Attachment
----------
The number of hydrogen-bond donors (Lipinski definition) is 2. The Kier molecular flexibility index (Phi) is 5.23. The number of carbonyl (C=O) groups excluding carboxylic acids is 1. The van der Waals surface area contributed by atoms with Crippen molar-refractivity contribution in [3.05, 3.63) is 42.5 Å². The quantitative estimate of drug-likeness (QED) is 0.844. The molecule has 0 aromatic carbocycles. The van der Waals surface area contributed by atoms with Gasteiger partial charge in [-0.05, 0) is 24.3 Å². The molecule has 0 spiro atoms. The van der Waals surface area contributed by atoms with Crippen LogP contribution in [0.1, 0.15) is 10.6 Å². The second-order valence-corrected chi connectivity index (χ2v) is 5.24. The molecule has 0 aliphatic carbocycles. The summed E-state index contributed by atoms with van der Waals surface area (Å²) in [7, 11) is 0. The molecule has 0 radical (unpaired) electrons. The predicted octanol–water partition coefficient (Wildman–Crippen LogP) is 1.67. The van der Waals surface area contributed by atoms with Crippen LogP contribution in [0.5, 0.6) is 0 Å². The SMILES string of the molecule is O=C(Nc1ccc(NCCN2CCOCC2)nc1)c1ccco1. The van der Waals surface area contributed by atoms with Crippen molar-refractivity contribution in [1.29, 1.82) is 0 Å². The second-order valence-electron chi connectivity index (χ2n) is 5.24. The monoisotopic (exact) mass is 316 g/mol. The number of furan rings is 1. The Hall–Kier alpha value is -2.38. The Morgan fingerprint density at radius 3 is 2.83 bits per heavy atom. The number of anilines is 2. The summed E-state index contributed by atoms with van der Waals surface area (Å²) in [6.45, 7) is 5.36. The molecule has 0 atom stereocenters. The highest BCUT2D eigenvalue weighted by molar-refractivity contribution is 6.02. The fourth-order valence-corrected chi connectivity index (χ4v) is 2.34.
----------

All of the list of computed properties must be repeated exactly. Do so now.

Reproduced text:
The number of hydrogen-bond donors (Lipinski definition) is 2. The Kier molecular flexibility index (Phi) is 5.23. The number of carbonyl (C=O) groups excluding carboxylic acids is 1. The van der Waals surface area contributed by atoms with Crippen molar-refractivity contribution in [3.05, 3.63) is 42.5 Å². The quantitative estimate of drug-likeness (QED) is 0.844. The molecule has 0 aromatic carbocycles. The van der Waals surface area contributed by atoms with Gasteiger partial charge in [-0.05, 0) is 24.3 Å². The molecule has 0 spiro atoms. The van der Waals surface area contributed by atoms with Crippen LogP contribution in [0.1, 0.15) is 10.6 Å². The second-order valence-corrected chi connectivity index (χ2v) is 5.24. The molecule has 0 aliphatic carbocycles. The summed E-state index contributed by atoms with van der Waals surface area (Å²) in [7, 11) is 0. The molecule has 0 radical (unpaired) electrons. The predicted octanol–water partition coefficient (Wildman–Crippen LogP) is 1.67. The van der Waals surface area contributed by atoms with Crippen LogP contribution in [0.5, 0.6) is 0 Å². The SMILES string of the molecule is O=C(Nc1ccc(NCCN2CCOCC2)nc1)c1ccco1. The van der Waals surface area contributed by atoms with Crippen molar-refractivity contribution in [1.29, 1.82) is 0 Å². The second-order valence-electron chi connectivity index (χ2n) is 5.24. The monoisotopic (exact) mass is 316 g/mol. The number of furan rings is 1. The Hall–Kier alpha value is -2.38. The Morgan fingerprint density at radius 3 is 2.83 bits per heavy atom. The number of anilines is 2. The summed E-state index contributed by atoms with van der Waals surface area (Å²) in [6.45, 7) is 5.36. The molecule has 0 atom stereocenters. The highest BCUT2D eigenvalue weighted by molar-refractivity contribution is 6.02. The fourth-order valence-corrected chi connectivity index (χ4v) is 2.34.